Thibodeaux Daily Comet - Tax Foreign Oil, Not State Residents, Governor Candidate Says
Thibodaux Daily Comet
Louisiana gubernatorial candidate Foster Campbell believes he possesses the knowledge and courage to unlock billions of untapped dollars that would make the state one of the most progressive in the South.
But for his plan to achieve fruition, Campbell, a Bossier Parish Democrat, must first overcome his lack of campaign money.
The 60-year-old businessman and farmer admits his $1 million campaign chest doesn't come close to matching those possessed by Republican challengers Bobby Jindal and John Georges. Instead, Campbell hopes his record of 27 years in the state Senate and a more
Foster Campbell, a Bossier Parish Democrat, speaks in Thibodaux during a Friday stop on his campaign for governor. Campbell's platform includes ending the state income tax. (Abby Tabor/Staff)
recent stint as Public Service Commissioner, in addition to a plan to remove the state income tax, will prove invaluable.
The state's gubernatorial primary is scheduled for Oct. 20, and State Sen. Walter Boasso of Arabi also is a Democratic candidate. Campbell toured Thibodaux Friday morning, before making stops in Morgan City and Gonzales Friday afternoon.
"We've got issues to talk about and I've got a stronger record than any of my opponents," Campbell said, speaking to The Daily Comet from inside a local law office. "But I've got $1 million, not $6 million. I don't have the money to write a large check out of my own pocket." In addition, he challenged Jindal to debate anytime, anywhere.
Campbell's campaign centers on ridding the state of its income tax, saving Louisiana's residents $3.2 billion, according to his estimates. It is no coincidence, he said, the nine richest states in the country were the only nine states not to have an income tax.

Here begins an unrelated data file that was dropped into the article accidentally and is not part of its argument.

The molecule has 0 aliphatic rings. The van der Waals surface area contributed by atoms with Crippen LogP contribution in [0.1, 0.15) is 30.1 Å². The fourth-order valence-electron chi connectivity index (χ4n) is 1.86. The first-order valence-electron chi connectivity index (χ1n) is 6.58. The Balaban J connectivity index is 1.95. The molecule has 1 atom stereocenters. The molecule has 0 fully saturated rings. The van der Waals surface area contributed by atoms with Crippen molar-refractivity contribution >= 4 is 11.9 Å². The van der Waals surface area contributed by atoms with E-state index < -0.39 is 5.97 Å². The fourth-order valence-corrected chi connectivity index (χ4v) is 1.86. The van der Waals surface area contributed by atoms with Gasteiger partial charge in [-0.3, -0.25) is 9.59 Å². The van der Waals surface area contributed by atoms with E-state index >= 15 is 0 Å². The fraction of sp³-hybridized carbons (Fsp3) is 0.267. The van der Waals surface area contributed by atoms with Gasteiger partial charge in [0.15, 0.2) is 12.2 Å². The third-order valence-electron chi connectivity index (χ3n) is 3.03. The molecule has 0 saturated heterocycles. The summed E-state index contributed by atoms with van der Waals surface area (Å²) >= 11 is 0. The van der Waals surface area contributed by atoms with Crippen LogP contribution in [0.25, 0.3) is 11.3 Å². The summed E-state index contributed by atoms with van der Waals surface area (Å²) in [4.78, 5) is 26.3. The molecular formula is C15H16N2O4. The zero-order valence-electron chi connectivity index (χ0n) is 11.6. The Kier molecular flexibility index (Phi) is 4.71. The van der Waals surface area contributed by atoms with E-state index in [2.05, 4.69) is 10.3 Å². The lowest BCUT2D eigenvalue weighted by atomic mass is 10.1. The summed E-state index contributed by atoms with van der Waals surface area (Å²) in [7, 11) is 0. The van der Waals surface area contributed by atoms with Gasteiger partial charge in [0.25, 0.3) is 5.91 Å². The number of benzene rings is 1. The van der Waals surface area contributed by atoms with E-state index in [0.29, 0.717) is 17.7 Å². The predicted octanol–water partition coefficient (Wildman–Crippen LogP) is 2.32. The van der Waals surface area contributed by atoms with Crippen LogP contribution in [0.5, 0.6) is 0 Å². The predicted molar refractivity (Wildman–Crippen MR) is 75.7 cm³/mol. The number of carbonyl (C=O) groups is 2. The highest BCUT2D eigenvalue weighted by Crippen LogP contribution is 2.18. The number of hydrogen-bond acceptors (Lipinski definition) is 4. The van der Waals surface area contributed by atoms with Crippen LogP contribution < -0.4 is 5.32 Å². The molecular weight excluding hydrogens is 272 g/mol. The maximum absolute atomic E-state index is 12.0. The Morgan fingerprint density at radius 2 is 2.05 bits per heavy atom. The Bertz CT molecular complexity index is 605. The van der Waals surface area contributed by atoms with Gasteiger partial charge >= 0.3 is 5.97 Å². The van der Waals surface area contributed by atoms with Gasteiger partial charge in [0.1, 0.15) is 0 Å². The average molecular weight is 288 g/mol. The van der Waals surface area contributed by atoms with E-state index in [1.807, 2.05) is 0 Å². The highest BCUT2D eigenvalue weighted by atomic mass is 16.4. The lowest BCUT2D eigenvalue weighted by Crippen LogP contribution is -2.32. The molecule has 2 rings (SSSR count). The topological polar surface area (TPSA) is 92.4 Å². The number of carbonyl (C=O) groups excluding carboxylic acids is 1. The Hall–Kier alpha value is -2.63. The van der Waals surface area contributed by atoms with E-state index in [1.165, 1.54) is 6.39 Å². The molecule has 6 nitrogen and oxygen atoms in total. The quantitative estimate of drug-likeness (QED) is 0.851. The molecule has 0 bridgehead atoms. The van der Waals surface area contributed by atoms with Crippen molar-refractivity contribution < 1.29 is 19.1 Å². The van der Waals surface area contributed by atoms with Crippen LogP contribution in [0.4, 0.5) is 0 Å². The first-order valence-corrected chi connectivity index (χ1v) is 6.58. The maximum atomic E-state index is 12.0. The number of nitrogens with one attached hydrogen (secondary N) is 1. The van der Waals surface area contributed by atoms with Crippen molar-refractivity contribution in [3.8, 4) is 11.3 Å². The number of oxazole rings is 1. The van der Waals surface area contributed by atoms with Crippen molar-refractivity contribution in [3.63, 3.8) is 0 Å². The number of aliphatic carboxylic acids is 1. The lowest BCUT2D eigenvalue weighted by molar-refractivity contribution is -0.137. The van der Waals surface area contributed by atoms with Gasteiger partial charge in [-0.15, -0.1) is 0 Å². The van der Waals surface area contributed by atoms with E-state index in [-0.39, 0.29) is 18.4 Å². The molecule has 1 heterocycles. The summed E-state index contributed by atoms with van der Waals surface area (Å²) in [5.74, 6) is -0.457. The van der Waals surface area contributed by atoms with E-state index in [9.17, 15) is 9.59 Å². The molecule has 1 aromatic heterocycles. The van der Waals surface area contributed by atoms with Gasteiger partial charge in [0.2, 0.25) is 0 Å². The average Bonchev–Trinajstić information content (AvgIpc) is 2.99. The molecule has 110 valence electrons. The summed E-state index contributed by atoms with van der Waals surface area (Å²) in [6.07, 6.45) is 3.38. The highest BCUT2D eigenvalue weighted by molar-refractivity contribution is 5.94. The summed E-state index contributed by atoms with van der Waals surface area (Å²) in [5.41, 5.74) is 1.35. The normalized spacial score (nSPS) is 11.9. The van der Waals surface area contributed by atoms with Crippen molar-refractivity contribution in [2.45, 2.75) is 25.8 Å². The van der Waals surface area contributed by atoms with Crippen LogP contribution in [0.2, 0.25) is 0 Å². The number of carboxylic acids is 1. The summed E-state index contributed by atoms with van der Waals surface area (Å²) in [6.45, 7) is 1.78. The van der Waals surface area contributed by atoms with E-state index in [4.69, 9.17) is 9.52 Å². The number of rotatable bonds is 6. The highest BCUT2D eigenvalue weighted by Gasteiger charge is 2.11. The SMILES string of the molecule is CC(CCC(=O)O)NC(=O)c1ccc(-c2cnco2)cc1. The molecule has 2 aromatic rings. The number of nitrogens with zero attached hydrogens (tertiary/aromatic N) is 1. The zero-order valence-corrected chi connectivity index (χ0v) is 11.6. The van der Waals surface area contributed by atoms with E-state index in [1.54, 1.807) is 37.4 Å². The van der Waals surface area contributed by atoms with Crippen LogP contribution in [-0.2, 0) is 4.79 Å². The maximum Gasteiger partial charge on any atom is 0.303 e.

To eliminate the income tax, the state would need to charge oil companies a 6.25 percent tax to refine their product in the state. The tax on domestic oil, meanwhile, would drop from 12.5 percent to 6.25 percent.
Currently, foreign oil refined in Louisiana is not taxed by the state, Campbell said. If a tax were enacted, it would generate $5 billion or more, making it possible to wipe out the income tax and improve the state's education, highway and medical systems.
Within 15 minutes of being sworn in, Campbell said he would call a special session to vote to amend the state's current lack of taxation on foreign oil refined here.
"We have squandered our natural resources," Campbell said. "The politicians have been too cozy with the oil companies."
Simply taxing international oil corporations isn't enough, however. Campbell also plans to ask them to pay the state for damages they have caused to its coast. Studies have shown that damage to cost approximately $20 billion, he said.
"Why hasn't any politician asked for them to pay for the damage"? Campbell added, noting the government should not be expected to shoulder the financial burden of repairing the coast, when oil companies did the damage. If the companies don't comply, the candidate noted he wouldn't hesitate to sue them for the money.
"We need to have a governor with courage," he said.
Campbell touted his role in creating the Louisiana Educational Excellence Fund, which took $1 billion from the state's tobacco settlement and gave it to state schools, as evidence of his dedication to education. None of that money went to high-school sports, Campbell said, adding that he was instrumental in passing legislation requiring student-athletes to maintain a higher grade-point average.
If elected, he would explore keeping schools open during the summer for elementary students who had fallen behind in their classes.
"If we cut the drop-out rate, we can cut the incarceration rate," Campbell said.
Among his other plans, Campbell said he would bar lobbyists from the Senate and House floors and limit the number of bills a politician could introduce per session to 12. He also intends to enforce stronger penalties for pay-day loan companies, which charge some of the state's poorest residents up to 300 to 400 percent interest.
Campbell is a divorced father of six. He graduated from Northwestern State with a Bachelor of Science in business administration. He is a member of the Louisiana Cattlemen's Association, Quail Unlimited and Ducks Unlimited and the National Rifle Association.
If no candidate gets 50 percent of the vote in the Oct. 20 election, a runoff between the top two finishers will be held Nov. 17.